Senators oppose outsourcing changes

Calling proposed changes to federal outsourcing rules "biased in favor of contractors," 35 Democratic senators this week sent a letter to the Office of Management and Budget opposing proposed changes to OMB's Circular A-76.

Sen. Edward Kennedy (D-Mass.) led the effort. Other senators who signed the letter include Minority Leader Tom Daschle (D-S.D.), Joe Lieberman (D-Conn.), Hillary Clinton (D-N.Y.) and Paul Sarbanes (D-Md.)

The public comment period on the proposed rules is officially closed, and the final rules will come out in "a few weeks," according to Angela Styles, administrator of the Office of Federal Procurement Policy at OMB, in recent remarks at a meeting of the Coalition for Government Procurement.

The proposed changes would limit the kinds of work that agencies could consider suitable only for government staff to perform and would force them to open more jobs to private-sector bidders.

The senators expressed their concern that federal employees would suffer as the new rules move about 850,000 jobs into the private sector.

The letter, addressed to OMB Director Mitch Daniels Jr., urged that no work be privatized without giving federal workers a chance to compete.

However, "We are concerned that even when there is competition, the new rules are biased in favor of contractors," the senators wrote. They also expressed concern about a lack of accountability for contractors.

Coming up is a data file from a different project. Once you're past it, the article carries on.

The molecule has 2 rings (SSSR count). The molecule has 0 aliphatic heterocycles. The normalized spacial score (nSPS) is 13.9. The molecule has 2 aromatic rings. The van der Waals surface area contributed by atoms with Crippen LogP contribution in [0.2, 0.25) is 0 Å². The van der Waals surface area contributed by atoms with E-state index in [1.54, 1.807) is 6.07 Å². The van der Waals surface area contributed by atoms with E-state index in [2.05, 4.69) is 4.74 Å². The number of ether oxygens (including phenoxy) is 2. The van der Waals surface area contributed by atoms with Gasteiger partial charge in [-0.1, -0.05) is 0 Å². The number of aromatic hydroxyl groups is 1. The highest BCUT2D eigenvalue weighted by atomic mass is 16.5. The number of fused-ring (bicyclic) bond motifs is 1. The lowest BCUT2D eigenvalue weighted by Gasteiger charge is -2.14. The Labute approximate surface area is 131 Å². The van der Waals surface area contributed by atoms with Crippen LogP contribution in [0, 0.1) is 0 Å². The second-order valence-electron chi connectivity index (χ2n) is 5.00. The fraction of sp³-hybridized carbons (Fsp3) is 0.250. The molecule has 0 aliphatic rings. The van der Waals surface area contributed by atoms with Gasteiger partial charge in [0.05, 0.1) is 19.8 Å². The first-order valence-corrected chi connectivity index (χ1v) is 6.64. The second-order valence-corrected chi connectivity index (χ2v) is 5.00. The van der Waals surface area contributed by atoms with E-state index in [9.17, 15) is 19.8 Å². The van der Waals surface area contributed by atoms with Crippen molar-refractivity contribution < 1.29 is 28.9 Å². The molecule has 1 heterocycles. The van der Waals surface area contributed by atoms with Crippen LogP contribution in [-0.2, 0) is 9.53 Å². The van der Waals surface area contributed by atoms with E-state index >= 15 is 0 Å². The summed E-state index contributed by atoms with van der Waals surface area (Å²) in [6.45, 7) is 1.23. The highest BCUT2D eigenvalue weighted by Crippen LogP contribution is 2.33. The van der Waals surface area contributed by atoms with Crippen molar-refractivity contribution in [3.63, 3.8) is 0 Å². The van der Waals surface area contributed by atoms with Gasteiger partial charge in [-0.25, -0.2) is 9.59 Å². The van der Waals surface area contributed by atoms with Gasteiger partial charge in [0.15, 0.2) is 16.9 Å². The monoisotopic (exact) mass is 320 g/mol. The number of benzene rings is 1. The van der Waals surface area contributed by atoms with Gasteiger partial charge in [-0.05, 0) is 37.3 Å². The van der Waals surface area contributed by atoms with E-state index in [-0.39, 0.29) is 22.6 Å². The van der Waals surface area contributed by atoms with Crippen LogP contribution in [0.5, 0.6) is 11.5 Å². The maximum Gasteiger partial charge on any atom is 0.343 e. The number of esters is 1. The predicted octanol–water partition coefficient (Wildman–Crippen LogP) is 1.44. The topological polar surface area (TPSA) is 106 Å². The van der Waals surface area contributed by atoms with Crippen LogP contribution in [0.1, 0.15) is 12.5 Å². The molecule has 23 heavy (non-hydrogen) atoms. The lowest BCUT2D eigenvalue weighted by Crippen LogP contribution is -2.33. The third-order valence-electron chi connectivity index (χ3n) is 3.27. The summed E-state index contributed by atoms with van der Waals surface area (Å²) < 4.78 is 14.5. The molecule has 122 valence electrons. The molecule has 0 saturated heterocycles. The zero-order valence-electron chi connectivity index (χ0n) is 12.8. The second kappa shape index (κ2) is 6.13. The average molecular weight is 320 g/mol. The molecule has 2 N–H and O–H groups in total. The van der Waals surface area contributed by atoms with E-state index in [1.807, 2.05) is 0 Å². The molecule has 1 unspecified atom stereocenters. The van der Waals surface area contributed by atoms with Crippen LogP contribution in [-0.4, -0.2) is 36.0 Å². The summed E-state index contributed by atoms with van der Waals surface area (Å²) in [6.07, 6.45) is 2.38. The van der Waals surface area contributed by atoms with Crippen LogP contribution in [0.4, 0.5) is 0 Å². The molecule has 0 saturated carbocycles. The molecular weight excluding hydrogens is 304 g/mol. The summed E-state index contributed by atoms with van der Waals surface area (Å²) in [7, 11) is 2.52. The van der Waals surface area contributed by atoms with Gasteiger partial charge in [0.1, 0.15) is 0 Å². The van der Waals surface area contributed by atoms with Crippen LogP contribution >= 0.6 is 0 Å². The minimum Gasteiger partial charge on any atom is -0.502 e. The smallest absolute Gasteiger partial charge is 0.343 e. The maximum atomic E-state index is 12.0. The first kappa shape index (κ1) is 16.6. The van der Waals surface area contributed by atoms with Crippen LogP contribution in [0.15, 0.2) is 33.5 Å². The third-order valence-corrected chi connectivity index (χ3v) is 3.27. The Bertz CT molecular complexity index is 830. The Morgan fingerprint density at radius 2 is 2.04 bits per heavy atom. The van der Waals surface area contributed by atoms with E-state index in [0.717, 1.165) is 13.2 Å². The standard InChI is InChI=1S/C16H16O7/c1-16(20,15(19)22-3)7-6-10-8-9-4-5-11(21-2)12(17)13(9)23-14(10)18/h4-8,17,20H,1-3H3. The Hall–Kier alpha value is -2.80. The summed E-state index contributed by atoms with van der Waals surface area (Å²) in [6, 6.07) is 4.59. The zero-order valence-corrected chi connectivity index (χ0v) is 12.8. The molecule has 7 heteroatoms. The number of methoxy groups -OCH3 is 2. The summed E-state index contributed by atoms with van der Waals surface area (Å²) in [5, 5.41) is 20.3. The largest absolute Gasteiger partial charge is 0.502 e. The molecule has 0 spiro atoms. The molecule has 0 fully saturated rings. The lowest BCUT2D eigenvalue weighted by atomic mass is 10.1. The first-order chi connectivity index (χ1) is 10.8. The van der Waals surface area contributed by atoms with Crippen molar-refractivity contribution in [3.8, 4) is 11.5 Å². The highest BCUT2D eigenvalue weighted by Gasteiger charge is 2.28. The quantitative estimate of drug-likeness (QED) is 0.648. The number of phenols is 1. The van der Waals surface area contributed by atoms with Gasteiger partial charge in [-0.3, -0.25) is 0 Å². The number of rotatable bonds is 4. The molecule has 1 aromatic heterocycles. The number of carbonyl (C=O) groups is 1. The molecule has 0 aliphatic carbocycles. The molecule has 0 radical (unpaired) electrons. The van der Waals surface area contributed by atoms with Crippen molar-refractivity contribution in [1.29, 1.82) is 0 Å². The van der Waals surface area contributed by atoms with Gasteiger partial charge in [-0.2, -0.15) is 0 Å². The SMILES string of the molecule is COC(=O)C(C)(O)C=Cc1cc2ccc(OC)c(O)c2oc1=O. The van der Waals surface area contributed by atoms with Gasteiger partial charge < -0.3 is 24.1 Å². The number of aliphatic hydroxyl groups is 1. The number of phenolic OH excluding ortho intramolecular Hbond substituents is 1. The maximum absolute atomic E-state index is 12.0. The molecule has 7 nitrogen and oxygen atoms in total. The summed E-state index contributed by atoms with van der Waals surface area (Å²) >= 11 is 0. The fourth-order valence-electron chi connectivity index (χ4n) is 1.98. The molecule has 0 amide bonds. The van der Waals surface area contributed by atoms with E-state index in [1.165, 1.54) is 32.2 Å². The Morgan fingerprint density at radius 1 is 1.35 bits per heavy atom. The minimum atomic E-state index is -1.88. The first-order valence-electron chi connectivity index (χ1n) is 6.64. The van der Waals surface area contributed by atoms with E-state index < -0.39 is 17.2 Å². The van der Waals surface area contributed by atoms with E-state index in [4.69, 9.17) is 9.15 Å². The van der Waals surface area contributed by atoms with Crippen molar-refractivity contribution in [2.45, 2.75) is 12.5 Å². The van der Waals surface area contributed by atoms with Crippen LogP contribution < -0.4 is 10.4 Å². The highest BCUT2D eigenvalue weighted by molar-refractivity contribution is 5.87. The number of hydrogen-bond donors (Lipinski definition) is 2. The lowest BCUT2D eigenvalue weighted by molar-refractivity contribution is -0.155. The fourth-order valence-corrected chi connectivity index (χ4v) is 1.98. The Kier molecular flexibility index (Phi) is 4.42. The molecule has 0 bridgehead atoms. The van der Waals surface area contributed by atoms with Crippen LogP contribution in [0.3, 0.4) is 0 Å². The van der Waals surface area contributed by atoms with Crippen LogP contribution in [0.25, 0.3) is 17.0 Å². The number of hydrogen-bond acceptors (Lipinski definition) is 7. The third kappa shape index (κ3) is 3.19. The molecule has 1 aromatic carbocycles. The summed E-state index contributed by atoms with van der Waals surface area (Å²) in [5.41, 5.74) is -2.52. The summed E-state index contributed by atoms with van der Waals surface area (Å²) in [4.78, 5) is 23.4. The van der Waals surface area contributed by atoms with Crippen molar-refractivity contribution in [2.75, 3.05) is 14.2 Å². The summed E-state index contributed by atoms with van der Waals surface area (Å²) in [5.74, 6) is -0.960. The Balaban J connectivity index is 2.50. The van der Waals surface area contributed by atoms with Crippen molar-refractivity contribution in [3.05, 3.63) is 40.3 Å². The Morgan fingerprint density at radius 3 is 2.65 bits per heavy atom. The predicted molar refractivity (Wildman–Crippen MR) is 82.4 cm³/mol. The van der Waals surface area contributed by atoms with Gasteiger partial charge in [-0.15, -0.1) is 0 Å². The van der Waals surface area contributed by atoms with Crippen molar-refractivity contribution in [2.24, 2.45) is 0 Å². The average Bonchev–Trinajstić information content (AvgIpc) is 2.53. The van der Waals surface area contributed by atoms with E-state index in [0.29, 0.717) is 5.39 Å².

In comments sent to OMB, business representatives have largely supported the proposed changes, which could throw more businesses their way. Agencies, however, have chafed at many of the proposals, saying they are unrealistic and burdensome.


  • Acquisition
    network monitoring (nmedia/

    How companies should prep for CMMC

    Defense contractors should be getting ready for the Defense Department's impending cybersecurity standard expected to be released this month.

  • Workforce
    Volcanic Tablelands Calif BLM Bishop Field Office employee. April 28, 2010

    BLM begins move out of Washington

    The decision to relocate staff could disrupt key relationships with Congress and OMB and set the stage for a dismantling of the agency, say former employees.

Stay Connected


Sign up for our newsletter.

I agree to this site's Privacy Policy.